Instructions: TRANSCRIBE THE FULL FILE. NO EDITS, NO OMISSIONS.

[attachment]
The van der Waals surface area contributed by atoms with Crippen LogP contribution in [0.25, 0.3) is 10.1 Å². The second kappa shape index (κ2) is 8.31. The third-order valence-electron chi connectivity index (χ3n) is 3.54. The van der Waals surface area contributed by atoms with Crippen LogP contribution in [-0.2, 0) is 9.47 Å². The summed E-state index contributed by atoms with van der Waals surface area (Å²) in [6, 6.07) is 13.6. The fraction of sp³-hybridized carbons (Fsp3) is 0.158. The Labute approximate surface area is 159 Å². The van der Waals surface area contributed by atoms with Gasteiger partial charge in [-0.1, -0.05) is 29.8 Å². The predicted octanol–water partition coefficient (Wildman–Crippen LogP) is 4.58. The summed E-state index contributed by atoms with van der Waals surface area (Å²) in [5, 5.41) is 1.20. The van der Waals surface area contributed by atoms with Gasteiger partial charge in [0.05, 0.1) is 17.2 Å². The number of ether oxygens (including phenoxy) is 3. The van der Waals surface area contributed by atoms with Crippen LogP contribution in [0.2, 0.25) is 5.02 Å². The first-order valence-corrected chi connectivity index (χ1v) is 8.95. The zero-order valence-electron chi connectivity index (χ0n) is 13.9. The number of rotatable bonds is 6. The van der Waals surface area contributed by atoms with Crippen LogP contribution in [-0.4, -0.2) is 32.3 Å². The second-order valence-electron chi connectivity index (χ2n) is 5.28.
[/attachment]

The van der Waals surface area contributed by atoms with Crippen LogP contribution in [0.25, 0.3) is 10.1 Å². The second kappa shape index (κ2) is 8.31. The third-order valence-electron chi connectivity index (χ3n) is 3.54. The van der Waals surface area contributed by atoms with Crippen LogP contribution in [-0.2, 0) is 9.47 Å². The summed E-state index contributed by atoms with van der Waals surface area (Å²) in [6, 6.07) is 13.6. The fraction of sp³-hybridized carbons (Fsp3) is 0.158. The Labute approximate surface area is 159 Å². The van der Waals surface area contributed by atoms with Gasteiger partial charge in [-0.1, -0.05) is 29.8 Å². The predicted octanol–water partition coefficient (Wildman–Crippen LogP) is 4.58. The summed E-state index contributed by atoms with van der Waals surface area (Å²) in [5, 5.41) is 1.20. The van der Waals surface area contributed by atoms with Gasteiger partial charge in [0.05, 0.1) is 17.2 Å². The number of ether oxygens (including phenoxy) is 3. The van der Waals surface area contributed by atoms with Crippen LogP contribution in [0.2, 0.25) is 5.02 Å². The first-order valence-corrected chi connectivity index (χ1v) is 8.95. The zero-order valence-electron chi connectivity index (χ0n) is 13.9. The number of rotatable bonds is 6. The van der Waals surface area contributed by atoms with Crippen LogP contribution in [-0.4, -0.2) is 32.3 Å². The second-order valence-electron chi connectivity index (χ2n) is 5.28.